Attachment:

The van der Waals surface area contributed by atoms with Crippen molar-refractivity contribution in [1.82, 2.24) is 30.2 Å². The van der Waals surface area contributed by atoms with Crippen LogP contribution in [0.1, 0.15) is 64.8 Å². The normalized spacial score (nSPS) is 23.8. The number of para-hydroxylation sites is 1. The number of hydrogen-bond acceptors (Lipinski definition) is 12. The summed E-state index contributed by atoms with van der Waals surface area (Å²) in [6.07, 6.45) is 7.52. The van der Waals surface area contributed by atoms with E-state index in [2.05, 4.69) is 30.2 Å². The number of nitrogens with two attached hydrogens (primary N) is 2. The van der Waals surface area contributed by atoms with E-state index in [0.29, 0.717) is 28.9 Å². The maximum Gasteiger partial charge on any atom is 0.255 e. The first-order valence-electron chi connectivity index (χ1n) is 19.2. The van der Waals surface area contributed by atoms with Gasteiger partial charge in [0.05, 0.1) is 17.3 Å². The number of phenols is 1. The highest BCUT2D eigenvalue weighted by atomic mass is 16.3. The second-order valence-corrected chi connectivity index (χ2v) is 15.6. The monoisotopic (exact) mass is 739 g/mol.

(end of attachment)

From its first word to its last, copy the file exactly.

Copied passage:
The van der Waals surface area contributed by atoms with Crippen molar-refractivity contribution in [1.82, 2.24) is 30.2 Å². The van der Waals surface area contributed by atoms with Crippen LogP contribution in [0.1, 0.15) is 64.8 Å². The normalized spacial score (nSPS) is 23.8. The number of para-hydroxylation sites is 1. The number of hydrogen-bond acceptors (Lipinski definition) is 12. The summed E-state index contributed by atoms with van der Waals surface area (Å²) in [6.07, 6.45) is 7.52. The van der Waals surface area contributed by atoms with E-state index in [2.05, 4.69) is 30.2 Å². The number of nitrogens with two attached hydrogens (primary N) is 2. The van der Waals surface area contributed by atoms with E-state index in [0.29, 0.717) is 28.9 Å². The maximum Gasteiger partial charge on any atom is 0.255 e. The first-order valence-electron chi connectivity index (χ1n) is 19.2. The van der Waals surface area contributed by atoms with Gasteiger partial charge in [0.05, 0.1) is 17.3 Å². The number of phenols is 1. The highest BCUT2D eigenvalue weighted by atomic mass is 16.3. The second-order valence-corrected chi connectivity index (χ2v) is 15.6. The monoisotopic (exact) mass is 739 g/mol.